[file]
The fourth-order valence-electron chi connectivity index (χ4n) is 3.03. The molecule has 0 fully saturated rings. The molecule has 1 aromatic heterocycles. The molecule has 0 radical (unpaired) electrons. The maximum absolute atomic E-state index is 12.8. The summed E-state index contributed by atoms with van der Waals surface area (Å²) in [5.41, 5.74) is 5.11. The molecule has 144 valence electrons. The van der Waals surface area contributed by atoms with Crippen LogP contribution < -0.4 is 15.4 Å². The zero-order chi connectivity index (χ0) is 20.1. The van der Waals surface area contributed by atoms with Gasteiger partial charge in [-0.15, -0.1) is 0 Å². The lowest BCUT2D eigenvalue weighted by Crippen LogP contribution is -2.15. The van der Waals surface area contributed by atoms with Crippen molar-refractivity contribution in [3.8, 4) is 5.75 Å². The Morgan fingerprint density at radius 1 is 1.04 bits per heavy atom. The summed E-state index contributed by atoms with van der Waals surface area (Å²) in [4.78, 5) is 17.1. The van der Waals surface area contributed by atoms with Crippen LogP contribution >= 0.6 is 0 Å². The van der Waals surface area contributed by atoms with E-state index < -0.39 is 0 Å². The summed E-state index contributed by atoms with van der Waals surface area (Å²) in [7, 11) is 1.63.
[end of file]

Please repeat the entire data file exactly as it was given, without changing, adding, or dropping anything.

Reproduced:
The fourth-order valence-electron chi connectivity index (χ4n) is 3.03. The molecule has 0 fully saturated rings. The molecule has 1 aromatic heterocycles. The molecule has 0 radical (unpaired) electrons. The maximum absolute atomic E-state index is 12.8. The summed E-state index contributed by atoms with van der Waals surface area (Å²) in [5.41, 5.74) is 5.11. The molecule has 144 valence electrons. The van der Waals surface area contributed by atoms with Crippen LogP contribution < -0.4 is 15.4 Å². The zero-order chi connectivity index (χ0) is 20.1. The van der Waals surface area contributed by atoms with Gasteiger partial charge in [-0.15, -0.1) is 0 Å². The lowest BCUT2D eigenvalue weighted by Crippen LogP contribution is -2.15. The van der Waals surface area contributed by atoms with Crippen molar-refractivity contribution in [3.8, 4) is 5.75 Å². The Morgan fingerprint density at radius 1 is 1.04 bits per heavy atom. The summed E-state index contributed by atoms with van der Waals surface area (Å²) in [4.78, 5) is 17.1. The van der Waals surface area contributed by atoms with Crippen LogP contribution >= 0.6 is 0 Å². The van der Waals surface area contributed by atoms with E-state index < -0.39 is 0 Å². The summed E-state index contributed by atoms with van der Waals surface area (Å²) in [7, 11) is 1.63.